Keep your student athlete free from opioid abuse

When facing injury, sometimes painkillers become a necessity. But there is a fine line between appropriate use and misuse, and Carol Forster, M.D., shares ways to avoid the latter.

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Playing school and club sports can keep young people in shape, build their confidence, teach them teamwork and provide them with a circle of friends. But there is a relatively new—and growing—health risk that can come with these worthwhile benefits: the potential for students to become addicted to opioid painkillers often prescribed for sports injuries.

If this seems a tad paranoid, consider that Americans constitute 5 percent of the Earth’s population but consume 80 to 99 percent of the world’s supply of these highly addictive drugs, and that drug overdose deaths involving opioids among 15- to 19-year-olds tripled between 1999 and 2015, according to the Centers for Disease Control and Prevention.

Students abuse opioids such as hydrocodone and oxycodone for many reasons, some of them being to get high, to relax, to study or because their peers told them about them. Whatever the reason, it doesn’t take much to become physically dependent.

Moreover, these painkillers can lead to heroin use: Three out of four heroin users formerly used prescription opioids.

As a physician board-certified in pediatrics, I have witnessed firsthand the rise in opioid addictions in young people, and I know that athletes can be especially vulnerable. (It’s very common for varsity high school athletes to get injured, and if they need surgery, they are likely to be prescribed a post-op opioid for pain control.)

In my practice, we have reduced our use of opioids by 70 percent since 2012, and the epidemic has caused many other physicians to be mindful as well. Nevertheless, these drugs are still over prescribed.

In my mind, the most egregious issue with opioids is the quantity of pills prescribed. Sometimes these drugs are necessary, but patients often receive a much greater quantity of pills than is warranted. Sensitivity varies, but some people can develop withdrawal symptoms after having taken opioids for only three to five days.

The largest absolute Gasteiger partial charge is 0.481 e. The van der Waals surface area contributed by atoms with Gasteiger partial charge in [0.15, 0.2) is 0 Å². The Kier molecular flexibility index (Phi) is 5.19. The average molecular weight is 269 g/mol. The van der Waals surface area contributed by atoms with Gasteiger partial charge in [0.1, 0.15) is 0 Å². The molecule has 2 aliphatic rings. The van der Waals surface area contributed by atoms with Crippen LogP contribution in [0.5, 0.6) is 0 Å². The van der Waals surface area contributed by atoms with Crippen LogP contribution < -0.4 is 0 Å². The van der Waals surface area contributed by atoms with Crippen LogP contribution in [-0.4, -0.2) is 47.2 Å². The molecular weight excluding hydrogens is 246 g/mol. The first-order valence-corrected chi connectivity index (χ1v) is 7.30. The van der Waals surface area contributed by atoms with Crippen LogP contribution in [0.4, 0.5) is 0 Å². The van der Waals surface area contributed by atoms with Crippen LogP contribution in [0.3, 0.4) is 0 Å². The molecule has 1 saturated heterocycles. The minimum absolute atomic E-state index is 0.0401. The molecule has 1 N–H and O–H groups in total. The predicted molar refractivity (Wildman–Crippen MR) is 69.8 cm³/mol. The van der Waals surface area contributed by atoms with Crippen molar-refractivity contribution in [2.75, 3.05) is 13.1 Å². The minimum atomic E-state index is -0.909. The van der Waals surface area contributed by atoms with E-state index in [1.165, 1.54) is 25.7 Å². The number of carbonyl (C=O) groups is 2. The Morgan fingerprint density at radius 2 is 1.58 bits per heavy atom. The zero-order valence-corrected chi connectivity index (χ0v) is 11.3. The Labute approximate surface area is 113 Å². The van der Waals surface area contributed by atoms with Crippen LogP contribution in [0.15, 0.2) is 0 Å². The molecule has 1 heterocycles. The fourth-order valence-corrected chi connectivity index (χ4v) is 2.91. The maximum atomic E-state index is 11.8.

In November, JAMA Surgery published a study showing that for patients who were prescribed opioids after seven different surgical procedures, 42 to 71 percent of the drugs were unused. These remaining pills are often kept in medicine cabinets, and studies show that one-third of the young people that abuse these drugs get them from their own leftover prescriptions.

I’ve had parents tell me, “This other doctor gave us these, but I only let him have two days’ worth.” That’s a wise move and it’s one that I have done myself.

Not long ago, my 25-year-old son had a minor surgery and was prescribed 50 opioid tablets upon discharge. I took the bottle, left him three pills, and told him I was taking the rest and that he could probably take acetaminophen after the first two days. I was concerned not only about him becoming physically dependent, but also about him having extra pills around his apartment. He might not know if he has guests who take a look in his medicine cabinet for some “recreationals,” which is a common scenario. Even just one or two tablets, if taken with alcohol, could have tragic consequences.

For the record, my son was only a little sore after the first post-op day and never asked for more opioids.

When it comes to steering student athletes away from potentially abusing prescription medications, there are an assortment of precautions and things for parents to be aware of:

Use an ounce of prevention

Avoiding injuries where possible is both an obvious and effective solution. Encourage your young person to do the recommended warm-up and strengthening exercises that make the body more resistant to injury. If an injury does occur, like if your child gets tackled by the opposing team and twists an ankle, then he or she should not go back onto the field sooner than recommended. Doing so could lead to long-term pain and require more drastic treatment.